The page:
The Great Conversation: Angels
By Gabriel Blanchard
Theologians, poets, and philosophers have all explored the concept of angels.
With many of us cooped up (or at least at loose ends) thanks to coronavirus precautions, we may have a lot more time to read, talk, and think. If we so choose, this can be a bridge into what Mortimer Adler called “the Great Conversation,” the exchange of thought that has been going on for centuries. There are several ways of approaching this exchange: one is to begin with an author and explore how they approached various ideas; another is to begins with an idea and see how different minds have approached it. Taking Adler’s own list (embodied in his Syntopicon) as a jumping off point, we might begin with the idea of angels.
We tend to think of angels as a specifically religious, and even specifically Judeo-Christian, idea, but this isn’t completely accurate. The “daimon” that Socrates described in his Apology, a sort of guardian spirit that warned him against wrongdoing, could be understood as a pagan analogy to angels. The fantasticated encyclopedias of angels found in literature like The Book of Enoch suggest a quite different idea, almost resembling the elves of later European folklore, who carried off mortals to marry and possessed strange, secret knowledge. And even within the specifically Christian tradition, notions of what angels are—beyond “spirits who serve God”—can vary from tradition to tradition, sometimes ramifying into intricate cosmologies like those found in the sermons of St. Gregory the Great or in the verse of Dante.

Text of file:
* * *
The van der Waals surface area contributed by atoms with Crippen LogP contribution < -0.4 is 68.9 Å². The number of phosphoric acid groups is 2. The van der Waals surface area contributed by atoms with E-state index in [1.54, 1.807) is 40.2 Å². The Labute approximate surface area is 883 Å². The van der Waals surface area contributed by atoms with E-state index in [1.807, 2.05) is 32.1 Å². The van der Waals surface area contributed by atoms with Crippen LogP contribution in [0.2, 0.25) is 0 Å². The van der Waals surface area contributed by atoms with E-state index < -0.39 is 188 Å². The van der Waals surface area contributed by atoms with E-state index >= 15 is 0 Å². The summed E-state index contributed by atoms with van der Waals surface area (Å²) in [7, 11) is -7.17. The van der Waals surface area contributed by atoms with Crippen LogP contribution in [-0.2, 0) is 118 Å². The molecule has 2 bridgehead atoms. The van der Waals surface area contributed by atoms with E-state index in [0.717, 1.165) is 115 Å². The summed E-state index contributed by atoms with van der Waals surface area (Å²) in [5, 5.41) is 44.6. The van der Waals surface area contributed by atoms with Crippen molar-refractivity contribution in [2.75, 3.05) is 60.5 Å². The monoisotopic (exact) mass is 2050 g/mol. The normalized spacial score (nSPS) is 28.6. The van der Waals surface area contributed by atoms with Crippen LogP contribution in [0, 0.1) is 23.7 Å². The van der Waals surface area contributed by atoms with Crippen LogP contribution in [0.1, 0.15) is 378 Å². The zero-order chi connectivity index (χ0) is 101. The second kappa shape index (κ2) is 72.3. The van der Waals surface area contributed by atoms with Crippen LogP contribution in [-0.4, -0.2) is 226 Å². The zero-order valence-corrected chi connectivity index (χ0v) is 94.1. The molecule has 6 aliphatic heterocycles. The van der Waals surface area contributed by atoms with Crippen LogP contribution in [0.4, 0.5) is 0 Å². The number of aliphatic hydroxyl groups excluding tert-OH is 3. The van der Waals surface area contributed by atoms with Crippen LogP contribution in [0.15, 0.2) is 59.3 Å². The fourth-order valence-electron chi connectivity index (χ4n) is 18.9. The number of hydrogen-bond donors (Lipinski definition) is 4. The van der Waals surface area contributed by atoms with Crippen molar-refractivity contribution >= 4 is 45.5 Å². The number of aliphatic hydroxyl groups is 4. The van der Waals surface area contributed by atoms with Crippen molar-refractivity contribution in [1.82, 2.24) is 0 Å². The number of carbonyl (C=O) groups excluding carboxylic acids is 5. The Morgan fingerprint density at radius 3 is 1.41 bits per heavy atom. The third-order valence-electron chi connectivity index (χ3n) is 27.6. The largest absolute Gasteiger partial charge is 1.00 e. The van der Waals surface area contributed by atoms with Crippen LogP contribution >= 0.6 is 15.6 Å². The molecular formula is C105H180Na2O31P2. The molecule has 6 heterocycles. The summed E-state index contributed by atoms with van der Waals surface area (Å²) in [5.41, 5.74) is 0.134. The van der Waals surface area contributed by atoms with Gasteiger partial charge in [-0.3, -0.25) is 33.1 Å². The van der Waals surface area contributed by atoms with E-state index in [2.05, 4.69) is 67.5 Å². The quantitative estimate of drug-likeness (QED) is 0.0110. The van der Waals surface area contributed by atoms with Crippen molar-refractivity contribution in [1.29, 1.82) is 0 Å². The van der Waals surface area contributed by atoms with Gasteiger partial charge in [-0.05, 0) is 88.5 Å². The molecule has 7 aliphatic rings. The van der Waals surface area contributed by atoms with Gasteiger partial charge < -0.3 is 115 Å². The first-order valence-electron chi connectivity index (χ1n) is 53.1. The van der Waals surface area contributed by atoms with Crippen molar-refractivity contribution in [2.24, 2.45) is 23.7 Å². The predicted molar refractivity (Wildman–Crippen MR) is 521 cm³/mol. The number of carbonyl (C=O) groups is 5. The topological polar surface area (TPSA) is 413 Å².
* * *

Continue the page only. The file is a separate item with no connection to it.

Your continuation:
Turning to philosophy, the idea of angels as minds without bodies has been a fertile ground for thought experiments. Our Medieval ancestors are mocked for debating how many angels could dance on the head of a pin. But the point of this exercise (which really did happen!) was to help students understand the difference between location and extension. If you are thinking about something, say the head of a pin, your mind is “on” it in the sense that it is not somewhere else; but your mind does not take up any space there, and in principle you could have as many minds on the head of that pin as you wanted. The Medievals preferred the livelier analogy of dancing to the analogy of just sitting there, but the point was the same—and the exercise is still useful for the same reason.
Angels also, indirectly, raised a fascinating question about what matter is. Most authors have thought of them as minds without bodies; but if two minds “met” each other directly, with no intermediary, how could they tell the difference between their own thoughts and the other’s? A handful of authors proposed some kind of heavenly version of matter that would serve angels as bodies, like the “aether” that ancients supposed the stars and planets were made of—a medium that angels could manipulate, as we manipulate the world around us. Milton’s depiction of the war in heaven draws on this notion of celestial matter, complete with weapons and armor and even siege engines.
Some suggested reading from our author bank, touching on the idea of angels:
The Apology, Plato
On the Celestial Hierarchy, pseudo-Dionysius
Paradise Lost, John Milton
Perelandra, C. S. Lewis
If you liked this post, try one of our other posts, like this profile of W. E. B. Du Bois, this student essay on the black hole information paradox, or this discussion of the history of the idea of fate.